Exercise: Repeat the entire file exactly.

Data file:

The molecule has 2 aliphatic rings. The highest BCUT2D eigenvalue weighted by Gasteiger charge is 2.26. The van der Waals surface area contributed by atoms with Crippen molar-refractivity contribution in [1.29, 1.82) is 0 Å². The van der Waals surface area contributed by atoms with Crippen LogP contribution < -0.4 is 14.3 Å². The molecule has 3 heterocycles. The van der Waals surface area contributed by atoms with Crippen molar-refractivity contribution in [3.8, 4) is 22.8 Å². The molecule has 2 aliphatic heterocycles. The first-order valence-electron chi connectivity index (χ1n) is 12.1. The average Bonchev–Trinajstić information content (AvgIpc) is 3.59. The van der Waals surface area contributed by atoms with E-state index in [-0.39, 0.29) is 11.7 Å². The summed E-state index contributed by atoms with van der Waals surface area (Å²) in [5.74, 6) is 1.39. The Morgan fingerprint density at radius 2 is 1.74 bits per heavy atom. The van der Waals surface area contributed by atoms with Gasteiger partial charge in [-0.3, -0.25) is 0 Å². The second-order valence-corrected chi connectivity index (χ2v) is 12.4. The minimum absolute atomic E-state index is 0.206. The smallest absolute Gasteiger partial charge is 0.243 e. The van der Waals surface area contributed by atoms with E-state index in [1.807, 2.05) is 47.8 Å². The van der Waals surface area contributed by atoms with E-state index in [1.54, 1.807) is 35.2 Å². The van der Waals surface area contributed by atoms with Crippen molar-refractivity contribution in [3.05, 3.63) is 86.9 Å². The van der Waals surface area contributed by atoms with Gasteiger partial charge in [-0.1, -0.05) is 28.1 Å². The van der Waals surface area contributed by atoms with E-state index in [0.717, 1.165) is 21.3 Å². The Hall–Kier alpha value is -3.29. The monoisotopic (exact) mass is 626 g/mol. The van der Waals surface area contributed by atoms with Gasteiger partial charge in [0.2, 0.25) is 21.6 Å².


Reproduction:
The molecule has 2 aliphatic rings. The highest BCUT2D eigenvalue weighted by Gasteiger charge is 2.26. The van der Waals surface area contributed by atoms with Crippen molar-refractivity contribution in [1.29, 1.82) is 0 Å². The van der Waals surface area contributed by atoms with Crippen LogP contribution < -0.4 is 14.3 Å². The molecule has 3 heterocycles. The van der Waals surface area contributed by atoms with Crippen molar-refractivity contribution in [3.8, 4) is 22.8 Å². The molecule has 2 aliphatic heterocycles. The first-order valence-electron chi connectivity index (χ1n) is 12.1. The average Bonchev–Trinajstić information content (AvgIpc) is 3.59. The van der Waals surface area contributed by atoms with E-state index in [-0.39, 0.29) is 11.7 Å². The summed E-state index contributed by atoms with van der Waals surface area (Å²) in [5.74, 6) is 1.39. The Morgan fingerprint density at radius 2 is 1.74 bits per heavy atom. The van der Waals surface area contributed by atoms with Gasteiger partial charge in [-0.3, -0.25) is 0 Å². The second-order valence-corrected chi connectivity index (χ2v) is 12.4. The minimum absolute atomic E-state index is 0.206. The smallest absolute Gasteiger partial charge is 0.243 e. The van der Waals surface area contributed by atoms with E-state index in [1.807, 2.05) is 47.8 Å². The van der Waals surface area contributed by atoms with E-state index in [1.54, 1.807) is 35.2 Å². The van der Waals surface area contributed by atoms with Crippen molar-refractivity contribution in [3.05, 3.63) is 86.9 Å². The van der Waals surface area contributed by atoms with Gasteiger partial charge in [-0.1, -0.05) is 28.1 Å². The van der Waals surface area contributed by atoms with E-state index in [0.717, 1.165) is 21.3 Å². The Hall–Kier alpha value is -3.29. The monoisotopic (exact) mass is 626 g/mol. The van der Waals surface area contributed by atoms with Gasteiger partial charge in [0.2, 0.25) is 21.6 Å².